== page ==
According to the Australian Federal Police, more than 38,000 people are reported missing annually. Most are located but there are still around 1,600 who’ve been missing long term.
Missing people can come from all walks of life. Some are destitute, but many are not. They may still have bills, a mortgage and/or child support to pay, an investment property that needs managing or an unresolved legal matter to deal with.
These types of issues can cause enormous problems not only for the missing person but also for families, friends or business associates left behind. Most people haven’t appointed an attorney who could attend to these matters.
Several years ago, we wrote about the need for Queensland’s laws to be updated to specifically address this problem. Finally, our laws are being changed to do just that.
So, what exactly can be done about the assets of a missing Queenslander? The answer, unfortunately, depends on how long the person has been missing and whether they’re likely to still be alive.
A temporary (but important) solution
Previously, the Queensland Civil and Administrative Tribunal (QCAT) took a rather bizarre approach to deal with the problem. QCAT held that a missing person was a person with “impaired capacity” (someone who could not understand their decisions and could not make decisions freely).
This allowed QCAT to exercise its protective jurisdiction and is what happened in BEC  QCAT 709, where we acted for the missing person’s brother. That approach was not ideal as arguably a missing person may have all their mental faculties and be able to communicate decisions freely.
A bill recently passed will update the Guardianship and Administration Act 2000 (Qld). If someone is missing for at least three months, QCAT will have the power to appoint an Administrator to manage his/her financial (and legal) affairs, provided there is a particular need to do so.
The application can be made by just about anyone associated with the missing person and closes what was a significant gap in Queensland’s laws.
What if it’s relatively clear the missing person is deceased?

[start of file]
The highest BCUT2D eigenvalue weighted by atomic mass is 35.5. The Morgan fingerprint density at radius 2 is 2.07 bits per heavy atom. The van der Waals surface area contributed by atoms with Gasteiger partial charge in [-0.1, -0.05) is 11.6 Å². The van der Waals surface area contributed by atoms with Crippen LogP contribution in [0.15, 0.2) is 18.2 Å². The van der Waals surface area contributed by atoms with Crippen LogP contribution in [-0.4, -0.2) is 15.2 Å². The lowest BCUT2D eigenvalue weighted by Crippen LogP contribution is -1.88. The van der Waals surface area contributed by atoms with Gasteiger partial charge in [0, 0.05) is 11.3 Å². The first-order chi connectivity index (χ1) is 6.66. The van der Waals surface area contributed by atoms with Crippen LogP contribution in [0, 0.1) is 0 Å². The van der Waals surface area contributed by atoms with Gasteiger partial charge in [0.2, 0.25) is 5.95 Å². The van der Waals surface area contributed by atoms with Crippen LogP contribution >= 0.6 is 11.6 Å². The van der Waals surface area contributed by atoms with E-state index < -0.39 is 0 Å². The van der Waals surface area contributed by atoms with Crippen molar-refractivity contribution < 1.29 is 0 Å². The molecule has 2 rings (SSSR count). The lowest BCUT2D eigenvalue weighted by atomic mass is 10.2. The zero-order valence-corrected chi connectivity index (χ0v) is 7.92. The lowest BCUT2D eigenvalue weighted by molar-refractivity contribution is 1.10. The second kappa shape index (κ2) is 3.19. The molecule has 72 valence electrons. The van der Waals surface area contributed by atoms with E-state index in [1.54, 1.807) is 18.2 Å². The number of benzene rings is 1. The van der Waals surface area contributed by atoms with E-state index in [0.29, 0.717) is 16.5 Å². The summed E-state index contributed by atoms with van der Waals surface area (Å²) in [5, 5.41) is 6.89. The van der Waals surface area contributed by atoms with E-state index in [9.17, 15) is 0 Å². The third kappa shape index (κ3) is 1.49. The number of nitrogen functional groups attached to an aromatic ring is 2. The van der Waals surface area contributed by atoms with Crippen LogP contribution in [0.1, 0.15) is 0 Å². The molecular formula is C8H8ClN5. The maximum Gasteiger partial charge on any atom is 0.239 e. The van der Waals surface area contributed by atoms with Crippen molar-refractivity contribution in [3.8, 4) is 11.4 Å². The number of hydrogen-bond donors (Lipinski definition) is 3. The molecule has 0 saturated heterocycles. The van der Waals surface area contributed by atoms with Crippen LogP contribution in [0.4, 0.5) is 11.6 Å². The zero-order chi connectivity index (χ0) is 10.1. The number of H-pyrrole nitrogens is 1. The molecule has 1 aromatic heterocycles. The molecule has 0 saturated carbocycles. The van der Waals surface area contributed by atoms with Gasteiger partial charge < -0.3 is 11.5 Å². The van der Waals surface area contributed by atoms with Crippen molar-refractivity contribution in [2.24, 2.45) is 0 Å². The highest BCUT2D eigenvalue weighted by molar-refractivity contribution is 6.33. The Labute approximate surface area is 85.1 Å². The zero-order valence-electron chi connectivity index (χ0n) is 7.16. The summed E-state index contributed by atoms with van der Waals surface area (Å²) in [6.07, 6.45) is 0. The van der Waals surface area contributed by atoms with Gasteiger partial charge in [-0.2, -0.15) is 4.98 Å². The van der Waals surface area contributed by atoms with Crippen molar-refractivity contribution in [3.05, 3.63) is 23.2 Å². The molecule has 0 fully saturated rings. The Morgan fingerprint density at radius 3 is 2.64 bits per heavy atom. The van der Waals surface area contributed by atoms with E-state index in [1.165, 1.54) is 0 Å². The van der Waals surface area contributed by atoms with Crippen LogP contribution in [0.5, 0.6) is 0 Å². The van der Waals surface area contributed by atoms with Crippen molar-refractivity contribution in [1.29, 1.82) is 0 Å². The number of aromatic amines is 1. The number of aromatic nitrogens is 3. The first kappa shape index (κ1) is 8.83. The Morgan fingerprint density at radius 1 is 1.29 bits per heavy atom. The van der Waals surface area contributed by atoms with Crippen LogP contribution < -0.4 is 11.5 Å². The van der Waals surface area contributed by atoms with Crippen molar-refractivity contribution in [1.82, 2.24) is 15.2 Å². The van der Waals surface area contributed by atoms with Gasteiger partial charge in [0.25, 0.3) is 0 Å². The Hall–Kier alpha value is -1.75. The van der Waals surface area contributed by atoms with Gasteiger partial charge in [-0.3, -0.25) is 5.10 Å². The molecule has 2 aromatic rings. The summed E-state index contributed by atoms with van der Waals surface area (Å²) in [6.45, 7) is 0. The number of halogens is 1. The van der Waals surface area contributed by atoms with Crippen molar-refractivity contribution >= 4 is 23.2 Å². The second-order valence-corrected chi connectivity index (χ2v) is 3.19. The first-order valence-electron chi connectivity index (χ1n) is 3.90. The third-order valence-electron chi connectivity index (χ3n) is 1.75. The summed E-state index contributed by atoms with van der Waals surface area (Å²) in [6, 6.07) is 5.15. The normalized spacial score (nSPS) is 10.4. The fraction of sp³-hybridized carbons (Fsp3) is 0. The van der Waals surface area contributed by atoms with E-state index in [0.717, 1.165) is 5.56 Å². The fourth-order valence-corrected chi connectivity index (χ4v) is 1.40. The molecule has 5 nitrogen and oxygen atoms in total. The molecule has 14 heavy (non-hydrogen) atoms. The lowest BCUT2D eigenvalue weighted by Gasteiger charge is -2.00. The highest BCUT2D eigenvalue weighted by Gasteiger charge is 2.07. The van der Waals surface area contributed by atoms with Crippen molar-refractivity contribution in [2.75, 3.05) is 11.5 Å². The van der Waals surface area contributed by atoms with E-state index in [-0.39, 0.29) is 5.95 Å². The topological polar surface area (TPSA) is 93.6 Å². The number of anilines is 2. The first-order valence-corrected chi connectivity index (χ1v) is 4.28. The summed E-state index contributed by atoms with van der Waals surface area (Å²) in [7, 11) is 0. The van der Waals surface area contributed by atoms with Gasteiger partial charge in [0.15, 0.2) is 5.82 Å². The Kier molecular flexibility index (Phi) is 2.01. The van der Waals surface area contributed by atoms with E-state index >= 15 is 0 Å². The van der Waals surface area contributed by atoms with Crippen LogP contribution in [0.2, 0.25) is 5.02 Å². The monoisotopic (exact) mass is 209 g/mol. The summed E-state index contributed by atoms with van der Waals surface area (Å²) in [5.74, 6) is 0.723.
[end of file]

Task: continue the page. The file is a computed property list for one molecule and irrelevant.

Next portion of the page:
Generally, the courts infer that a person is still alive unless it’s proven otherwise. There can be times when a missing person is likely to be deceased, but it cannot be proven outright.
If there is a need to attend to (or finalise) the missing person’s affairs, and there is no coronial investigation into the person’s disappearance, assistance would need to be sought from the Supreme Court.”
If the Court is satisfied that the relevant person has been missing for at least seven years, and there’s sufficient evidence of danger to the person’s life at the time of disappearance, the Court may presume that the person is deceased and make a declaration to that effect.
However, if it hasn’t been seven years since the disappearance but there is a pressing need to administer their estate (or there can be no doubt that the person is deceased), one can apply to the Court for ‘leave to swear death’. To succeed, the Court must be satisfied on the balance of probabilities that the missing person has died. This can be very difficult and requires compelling evidence. For example:
- The circumstances of Malaysia Airlines Flight 370 are well known. It disappeared in March 2014 after leaving Kuala Lumpur destined for Beijing with 239 people (including Australian citizens) on board. Around two years later, a person was granted leave by the Supreme Court of Western Australia to swear to the death of her husband who unfortunately was a passenger on the flight (Re Paul Allan Weeks; Ex Parte Weeks  WASC 25).
- One man went missing after leaving his accommodation in Bali to go surfing by himself. Remnants of the man’s surfboard were later discovered by a local dive master. Less than one year after the incident, the man’s wife made an application to the Supreme Court of Queensland and satisfied the Court that he was deceased. She was granted leave to swear to her husband’s death (Maynard v The Estate of Maynard  QSC 144).
Once the Court makes a ‘declaration of death’ or gives ‘leave to swear death’, a death certificate can be issued, and steps can then be taken to administer the person’s estate (based on the Will, or based on the state legislation if there is no Will).
What if the missing person is a beneficiary of a deceased estate?
Sometimes, a beneficiary under a Will may be missing. It may be that no one knows whether the beneficiary is even still alive. This means the representative of the deceased estate (executor or administrator) cannot complete their job and finalise the administration of the estate.
One option available to the estate representative is to apply to the Court for what’s known as a “Benjamin Order”. If the Court is satisfied that all reasonable steps were taken by the estate representative to locate the missing person and that it’s probable that person is deceased, the Court can make orders allowing the estate representative to administer the estate. For example, the Court could declare that the missing person died before the testator, which would mean that the gift in the Will does not apply.
How can we help?
It is strongly advisable that you seek legal advice prior to commencing any application in the Court.
Bennett & Philp Lawyers are legal experts who offer timely, pragmatic and cost-effective legal solutions. We are great listeners and excellent problem solvers who always strive for the best outcome for you and your family. Click here to find out how we can help.
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